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June 12, 2017 3:51 pm

Amid Gulf Spat, Will Terror-funding Qatar Have to ‘Choose a Side’ in Saudi-Iranian Rivalry?

avatar by Ariel Ben Solomon /

President Donald Trump meets with Emir of Qatar Sheikh Tamim bin Hamad Al Thani in Riyadh, Saudi Arabia last month. Photo: White House / Shealah Craighead. – While the spat between Qatar and other Arab states may end up benefiting the US and Israel, experts say that Qatar finds itself at a crossroads in its relationships with the region’s leading Sunni and Shia powers.

Saudi Arabia, Egypt, Bahrain, the United Arab Emirates (UAE) and other Arab countries have cut diplomatic relations with Qatar, citing the Gulf state’s terror ties, and its cooperation with Iran. The Saudis are leading the charge, calling on Qatar to end support for Hamas and the Muslim Brotherhood.

According to reports, prominent Hamas leader Saleh al-Arouri and other terrorists from the Gaza-ruling Palestinian group have reportedly been expelled from Doha. Khaled Mashaal, Hamas’ ex-political leader, once formerly lived in Qatar.

According to a report in the Financial Times, one of the main triggers of the Gulf spat was Qatar’s alleged payment of $1 billion to Iran and affiliated jihadists for the release of members of the Qatari royal family who were kidnapped in Iraq. Unnamed officials told the newspaper that the hostage deal, carried out in April, led to the release of 26 Qatari royals and about 50 fighters captured by jihadists in Syria.

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“Around $700 million was paid both to Iranian figures and the regional Shi’a militias they support, according to regional government officials,” the report stated. “They added that $200 million to $300 million went to Islamist groups in Syria, most of that to Tahrir al-Sham, a group with links to al-Qaeda.”

Brandon Friedman, a research fellow at the Moshe Dayan Center for Middle Eastern and African Studies at Tel Aviv University, told that the current Gulf spat appears to center on Iran and the reported hostage deal; a previous Gulf crisis in 2014 was ignited by Qatar’s support for the Muslim Brotherhood. The earlier spat came in the aftermath of current Egyptian President Abdel Fattah el-Sisi’s overthrowing of President Mohammed Morsi, a Muslim Brotherhood leader.

Friedman, an expert on Arab-Iranian relations, said that Qatar often uses payments to Iran and Islamist groups “to insulate itself from them, and to accumulate political capital.”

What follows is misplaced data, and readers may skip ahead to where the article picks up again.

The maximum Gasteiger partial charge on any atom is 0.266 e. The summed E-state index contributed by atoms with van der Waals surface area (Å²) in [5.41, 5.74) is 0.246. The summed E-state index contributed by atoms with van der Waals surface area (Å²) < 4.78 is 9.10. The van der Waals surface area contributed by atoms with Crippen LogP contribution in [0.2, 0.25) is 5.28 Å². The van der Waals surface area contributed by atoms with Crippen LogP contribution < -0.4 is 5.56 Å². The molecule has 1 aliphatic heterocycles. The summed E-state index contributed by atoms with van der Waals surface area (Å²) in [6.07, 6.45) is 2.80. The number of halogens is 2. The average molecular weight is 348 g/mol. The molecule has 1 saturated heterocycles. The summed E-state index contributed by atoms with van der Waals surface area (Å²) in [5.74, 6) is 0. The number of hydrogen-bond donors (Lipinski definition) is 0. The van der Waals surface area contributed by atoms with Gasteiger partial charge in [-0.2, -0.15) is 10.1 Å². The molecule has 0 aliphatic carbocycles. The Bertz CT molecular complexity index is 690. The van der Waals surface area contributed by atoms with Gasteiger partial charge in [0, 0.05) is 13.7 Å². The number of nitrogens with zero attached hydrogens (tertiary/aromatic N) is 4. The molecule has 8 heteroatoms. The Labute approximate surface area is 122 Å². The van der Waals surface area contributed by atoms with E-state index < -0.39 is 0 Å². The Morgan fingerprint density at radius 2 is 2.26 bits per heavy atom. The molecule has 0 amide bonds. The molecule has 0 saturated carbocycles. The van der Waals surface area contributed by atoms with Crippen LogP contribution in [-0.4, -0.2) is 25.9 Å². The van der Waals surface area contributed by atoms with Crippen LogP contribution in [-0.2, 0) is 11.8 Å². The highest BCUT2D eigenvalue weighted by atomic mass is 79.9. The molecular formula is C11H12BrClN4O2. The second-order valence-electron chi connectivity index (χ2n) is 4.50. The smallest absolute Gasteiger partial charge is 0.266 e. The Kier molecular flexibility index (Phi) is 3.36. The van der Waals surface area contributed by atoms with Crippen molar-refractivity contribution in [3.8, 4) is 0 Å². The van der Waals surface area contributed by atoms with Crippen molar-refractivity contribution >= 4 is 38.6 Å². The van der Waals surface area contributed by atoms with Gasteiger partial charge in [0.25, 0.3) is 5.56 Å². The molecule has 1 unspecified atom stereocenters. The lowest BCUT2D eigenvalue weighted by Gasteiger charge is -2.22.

“In the case of Iran, Qatar’s largest offshore gas field adjoins Iran’s offshore gas field. Therefore, Qatar has a reasonably legitimate security interest in avoiding an adversarial relationship with Iran,” said Friedman, noting that Qatar “has tried to be all things to all sides.”

But according to Friedman, Qatar is discovering the pitfalls of its approach.

“It seems as if they are being forced to choose a side in the Saudi-Iran rivalry, and it isn’t an easy choice for a small, vulnerable state like Qatar,” said Friedman.

Eran Segal, a researcher at the Ezri Center for Iran and Persian Gulf Studies at the University of Haifa, told that it seems the Saudis are motivated to curb Qatar’s independent foreign policy.

“Qatar cannot afford cutting relations with Iran,” said Segal, mainly due to the North Field, a natural gas field that Qatar shares with Iran. At the same time, Qatar “cannot withstand a long feud with the three Gulf states encircling the country,” he said, referring to Saudi Arabia, Kuwait and the UAE.

America’s role

President Donald Trump affirmed the Arab states’ response to Qatar’s support for terrorism, when he tweeted on June 6 that, “So good to see the Saudi Arabia visit with the King and 50 countries already paying off. They said they would take a hard line on funding.”

Segal sees the US as the key player in the unfolding Gulf drama, noting that more than 11,000 American soldiers are stationed at Qatar’s Al Udeid Air Base.

“Will Saudi pressure on the Americans create space for further escalation against Qatar, or will the Trump administration try to de-escalate?” he asked.

Should Qatar’s critics look in the mirror?

Another source of Western concern about Qatar is Al Jazeera, the Doha-based satellite TV station, which is popular in the Arab world and has been accused of anti-israel and anti-Western incitement. Doha’s ambassador to the US, Meshal bin Hamad Al Thani, claimed in an interview on Al Jazeera last week that Qatar’s cooperation with Hamas “is an engagement in the context of the peace process.”

Yet Saudi Arabia and other “moderate” Arab states calling out Qatar’s terror funding have radical tendencies of their own. According to the emails of former Secretary of State Hillary Clinton released by WikiLeaks, Saudi Arabia and Qatar provide “clandestine financial and logistic support to ISIL (Islamic State) and other radical Sunni groups in the region.” Meanwhile, in the latest antisemitic broadcast on Arab television, a video posted by the Midde East Media Research Institute on Thursday showed a Jordanian TV host denying the Holocaust.

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